A vibrant introduction to a quintessential American art form, Country Music: A Cultural and Stylistic History is the first undergraduate textbook that focuses solely on country music. Written by an experienced teacher and renowned scholar of the genre, it offers a coherent narrative that explains country music, its origins, its development, and its meaning from the first commercial recordings of the 1920s up to the present .
The rich and colorful story of America's most popular music and the singers and songwriters who captivated, entertained, and consoled listeners throughout the 20th century--based on the PBS series from September 2019.
Now in its sixth decade, country music studies is a thriving field of inquiry involving scholars working in the fields of American history, folklore, sociology, anthropology, musicology, ethnomusicology, cultural studies, and geography, among many others. Covering issues of historiography and practice as well as the ways in which the genre interacts with media and social concerns such as class, gender, and sexuality, The Oxford Handbook of Country Music interrogates prevailing narratives, explores significant lacunae in the current literature, and provides guidance for future research.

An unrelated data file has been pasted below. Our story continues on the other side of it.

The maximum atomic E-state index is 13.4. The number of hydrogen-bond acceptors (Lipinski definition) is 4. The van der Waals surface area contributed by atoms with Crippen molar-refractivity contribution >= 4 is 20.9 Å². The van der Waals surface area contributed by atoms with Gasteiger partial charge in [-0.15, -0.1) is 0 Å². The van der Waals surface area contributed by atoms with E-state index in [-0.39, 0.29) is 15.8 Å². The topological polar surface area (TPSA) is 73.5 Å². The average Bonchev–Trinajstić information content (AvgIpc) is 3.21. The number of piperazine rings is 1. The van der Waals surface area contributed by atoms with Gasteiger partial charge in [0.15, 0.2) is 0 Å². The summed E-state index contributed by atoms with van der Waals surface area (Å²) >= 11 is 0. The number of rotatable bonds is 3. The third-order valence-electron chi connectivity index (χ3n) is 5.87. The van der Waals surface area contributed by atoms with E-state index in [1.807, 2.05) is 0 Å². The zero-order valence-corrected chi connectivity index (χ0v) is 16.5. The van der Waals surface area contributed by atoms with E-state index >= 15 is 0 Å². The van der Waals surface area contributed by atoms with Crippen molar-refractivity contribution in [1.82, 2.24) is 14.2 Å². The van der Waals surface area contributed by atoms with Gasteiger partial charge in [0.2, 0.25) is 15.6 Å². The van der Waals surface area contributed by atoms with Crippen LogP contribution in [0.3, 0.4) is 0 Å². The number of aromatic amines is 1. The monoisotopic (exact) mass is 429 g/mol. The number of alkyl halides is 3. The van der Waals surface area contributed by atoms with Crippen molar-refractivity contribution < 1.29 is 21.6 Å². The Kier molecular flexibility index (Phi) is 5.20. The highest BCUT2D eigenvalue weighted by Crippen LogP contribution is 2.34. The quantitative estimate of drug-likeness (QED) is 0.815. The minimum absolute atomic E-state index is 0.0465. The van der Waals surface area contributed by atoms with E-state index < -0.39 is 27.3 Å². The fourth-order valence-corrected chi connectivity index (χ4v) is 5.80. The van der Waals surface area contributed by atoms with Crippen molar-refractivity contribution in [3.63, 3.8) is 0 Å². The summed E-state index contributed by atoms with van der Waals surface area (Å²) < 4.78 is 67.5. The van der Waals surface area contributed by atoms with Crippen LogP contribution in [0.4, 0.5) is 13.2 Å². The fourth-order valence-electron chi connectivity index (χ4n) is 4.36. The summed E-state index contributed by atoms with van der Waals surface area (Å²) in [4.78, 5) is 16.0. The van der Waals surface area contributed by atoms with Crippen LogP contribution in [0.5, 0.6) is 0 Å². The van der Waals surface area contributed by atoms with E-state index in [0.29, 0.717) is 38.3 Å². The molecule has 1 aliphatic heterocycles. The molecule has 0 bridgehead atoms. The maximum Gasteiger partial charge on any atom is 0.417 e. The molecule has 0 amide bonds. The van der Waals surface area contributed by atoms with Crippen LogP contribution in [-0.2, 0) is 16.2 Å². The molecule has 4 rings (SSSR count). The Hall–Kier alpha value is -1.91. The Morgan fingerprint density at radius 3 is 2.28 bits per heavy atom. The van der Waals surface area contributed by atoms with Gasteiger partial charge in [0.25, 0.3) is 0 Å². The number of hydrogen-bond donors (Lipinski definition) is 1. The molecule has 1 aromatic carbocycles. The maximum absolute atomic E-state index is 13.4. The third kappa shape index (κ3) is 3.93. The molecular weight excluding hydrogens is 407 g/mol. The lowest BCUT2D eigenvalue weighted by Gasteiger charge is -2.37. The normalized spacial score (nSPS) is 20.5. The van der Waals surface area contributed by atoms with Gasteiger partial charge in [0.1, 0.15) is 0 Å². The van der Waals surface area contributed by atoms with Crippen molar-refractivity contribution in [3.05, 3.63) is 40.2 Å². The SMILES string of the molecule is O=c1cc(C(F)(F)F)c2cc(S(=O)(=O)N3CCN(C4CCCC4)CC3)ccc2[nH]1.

In Dolly Parton, Gender, and Country Music, Leigh H. Edwards explores Dolly's roles as musician, actor, author, philanthropist, and entrepreneur to show how Dolly's gender subversion highlights the challenges that can be found even in the most seemingly traditional form of American popular music.
Bringing together noted authorities on Patsy Cline and country music, Sweet Dreams: The World of Patsy Cline examines the regional and national history that shaped Cline's career and the popular culture that she so profoundly influenced with her music.